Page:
One can scarcely blame an appropriately-outraged Rep. Elijah E. Cummings for calling on AIG's Robert Benmosche to step down after the CEO compared the public criticism of the generous bonuses given top finance industry executives to lynchings in the Deep South. It's hard to know even where to begin with the outrageousness of that comparison.
The son of sharecroppers, the Baltimore congressman has a far better perspective on the subject of the Jim Crow era than the average individual. But it shouldn't take any particular degree of sensitivity to find something amiss with Mr. Benmosche's recent assertion to a Wall Street Journal reporter that scrutiny of bonuses to executives at recently bailed-out companies was "just as bad and just as wrong" as the violent repression of post-Civil War African-Americans.
Surely, anyone with even the slightest appreciation of U.S. history, the Civil Rights movement and (here must be the especially tough one for those who toil on Wall Street) the appropriateness of handing out seven-figure bonuses to banking executives months after they nearly brought the economy crashing down around us would never have come close to suggesting such a thing.
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Mr. Benmosche later apologized for his remarks about "pitchforks and nooses," calling them a "poor choice of words" and that he didn't wish to offend. Fine. But somehow the thought formed in his head, and it's interesting to observe, too, that his pronouncement wasn't instantly on the public's radar. Even The Wall Street Journal didn't initially take much note of the outrageousness of his comparison, burying the quote deep in the original article.
Five years after the shocking collapse of Lehman Brothers and the revelation of the sub-prime mortgage derivatives and other risky Wall Street practices, it's disappointing to find that not only is the U.S. economy still inadequately protected from this threat but even the core attitudes of the senior executives behind them are little changed. Remember American International Group? The too-big-to-fail company had to be bailed out by the U.S. taxpayer, and members of Congress weren't too wild that, under such extraordinary circumstances, dozens of top executives were getting million-dollar performance bonuses.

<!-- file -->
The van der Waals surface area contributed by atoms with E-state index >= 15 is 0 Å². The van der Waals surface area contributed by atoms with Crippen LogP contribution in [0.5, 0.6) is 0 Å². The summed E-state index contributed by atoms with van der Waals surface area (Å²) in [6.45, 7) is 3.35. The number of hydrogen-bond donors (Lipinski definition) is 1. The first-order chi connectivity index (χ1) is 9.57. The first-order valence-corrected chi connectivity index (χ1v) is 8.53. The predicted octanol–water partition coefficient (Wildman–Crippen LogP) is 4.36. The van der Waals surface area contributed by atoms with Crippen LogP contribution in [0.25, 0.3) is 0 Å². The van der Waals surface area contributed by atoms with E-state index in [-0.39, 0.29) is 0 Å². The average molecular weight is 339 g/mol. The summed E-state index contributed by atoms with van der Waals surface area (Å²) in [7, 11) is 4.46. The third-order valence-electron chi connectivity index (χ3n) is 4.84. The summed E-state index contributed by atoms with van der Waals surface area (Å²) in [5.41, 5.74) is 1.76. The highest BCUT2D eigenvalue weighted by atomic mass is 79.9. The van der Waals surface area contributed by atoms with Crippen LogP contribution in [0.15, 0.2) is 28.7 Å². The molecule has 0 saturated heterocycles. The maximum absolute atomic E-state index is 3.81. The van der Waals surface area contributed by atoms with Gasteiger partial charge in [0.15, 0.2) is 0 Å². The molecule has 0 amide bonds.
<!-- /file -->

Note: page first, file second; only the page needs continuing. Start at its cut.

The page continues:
Out of the financial crisis emerged the Dodd-Frank reforms, but for all the uproar the passage of that law caused on Wall Street, the actual reforms in question seem inadequate. Even now, the regulations promised by the law haven't come to fruition, including the centerpiece, the Volcker Rule, which is supposed to curb risky trading. Huge international banks are still too big to fail, and that makes the U.S. and other countries vulnerable to economic disruption.
Certainly, we don't begrudge the right of private companies to set appropriate levels of compensation for their employees. And those in the top ranks of banking and insurance are never going to be paid like public school teachers, firefighters or police officers. But surely when those companies have taken actions that have nearly brought the U.S. economy to the brink and required hundreds of billions of dollars in taxpayer bailout money to keep afloat, it's not unreasonable to expect executives to have a little skin in the game, too.
Here's what AIG's CEO and others in his industry are lacking — humility. As Tom Wolfe observed, they regard themselves as masters of the universe. Only such extreme egotism could possibly explain how anyone could equate what AIG went through a few years back under Congressional oversight to the kind of racist terrorism that was perpetrated against African-Americans. That's not some modest slip of the tongue.
But resign? No, Mr. Benmosche would then merely be regarded as having lost his right to free speech, a "victim" of political correctness, and the rest of us might delude ourselves into believing his views were atypical of people in his position. Better that public anger be directed at a more productive cause — at bringing greater regulatory oversight to his industry and to executives who have similarly lost perspective. It's time to implement more Dodd-Frank reforms, including the requirement that executive pay be reported to shareholders as a ratio to average worker salaries.
CEOs are fighting this regulation, but such is the power, at least one hopes, of public shaming. Those who fail to provide the typical employee with enough to live above the poverty line (without taxpayer-financed benefits, that is) can then explain why they, by contrast, deserve to live in thousand-fold splendor. Mr. Benmosche's potential protestations to the contrary, revealing such information to investors does not constitute a "lynching" of any sort, no matter how much genuine embarrassment it might cause.